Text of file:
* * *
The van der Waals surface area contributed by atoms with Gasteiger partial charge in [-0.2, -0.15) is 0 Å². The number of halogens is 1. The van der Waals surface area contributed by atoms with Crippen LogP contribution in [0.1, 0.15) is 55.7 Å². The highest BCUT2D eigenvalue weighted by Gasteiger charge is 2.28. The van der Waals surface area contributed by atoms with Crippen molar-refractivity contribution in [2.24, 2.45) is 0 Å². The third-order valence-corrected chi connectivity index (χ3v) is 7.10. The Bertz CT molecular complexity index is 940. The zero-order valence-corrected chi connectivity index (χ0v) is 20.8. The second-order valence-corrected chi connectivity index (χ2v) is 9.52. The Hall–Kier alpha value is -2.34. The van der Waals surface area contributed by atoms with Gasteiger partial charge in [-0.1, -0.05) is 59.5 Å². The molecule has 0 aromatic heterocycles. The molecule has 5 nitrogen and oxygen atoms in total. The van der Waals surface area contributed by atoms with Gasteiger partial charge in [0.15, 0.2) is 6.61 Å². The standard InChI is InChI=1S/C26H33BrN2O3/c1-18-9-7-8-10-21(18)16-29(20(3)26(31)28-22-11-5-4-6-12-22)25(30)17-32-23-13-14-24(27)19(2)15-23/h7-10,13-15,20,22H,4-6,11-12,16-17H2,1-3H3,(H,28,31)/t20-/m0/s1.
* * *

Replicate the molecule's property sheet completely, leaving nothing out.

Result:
The van der Waals surface area contributed by atoms with Gasteiger partial charge in [-0.2, -0.15) is 0 Å². The number of halogens is 1. The van der Waals surface area contributed by atoms with Crippen LogP contribution in [0.1, 0.15) is 55.7 Å². The highest BCUT2D eigenvalue weighted by Gasteiger charge is 2.28. The van der Waals surface area contributed by atoms with Crippen molar-refractivity contribution in [2.24, 2.45) is 0 Å². The third-order valence-corrected chi connectivity index (χ3v) is 7.10. The Bertz CT molecular complexity index is 940. The zero-order valence-corrected chi connectivity index (χ0v) is 20.8. The second-order valence-corrected chi connectivity index (χ2v) is 9.52. The Hall–Kier alpha value is -2.34. The van der Waals surface area contributed by atoms with Gasteiger partial charge in [-0.1, -0.05) is 59.5 Å². The molecule has 0 aromatic heterocycles. The molecule has 5 nitrogen and oxygen atoms in total. The van der Waals surface area contributed by atoms with Gasteiger partial charge in [0.15, 0.2) is 6.61 Å². The standard InChI is InChI=1S/C26H33BrN2O3/c1-18-9-7-8-10-21(18)16-29(20(3)26(31)28-22-11-5-4-6-12-22)25(30)17-32-23-13-14-24(27)19(2)15-23/h7-10,13-15,20,22H,4-6,11-12,16-17H2,1-3H3,(H,28,31)/t20-/m0/s1.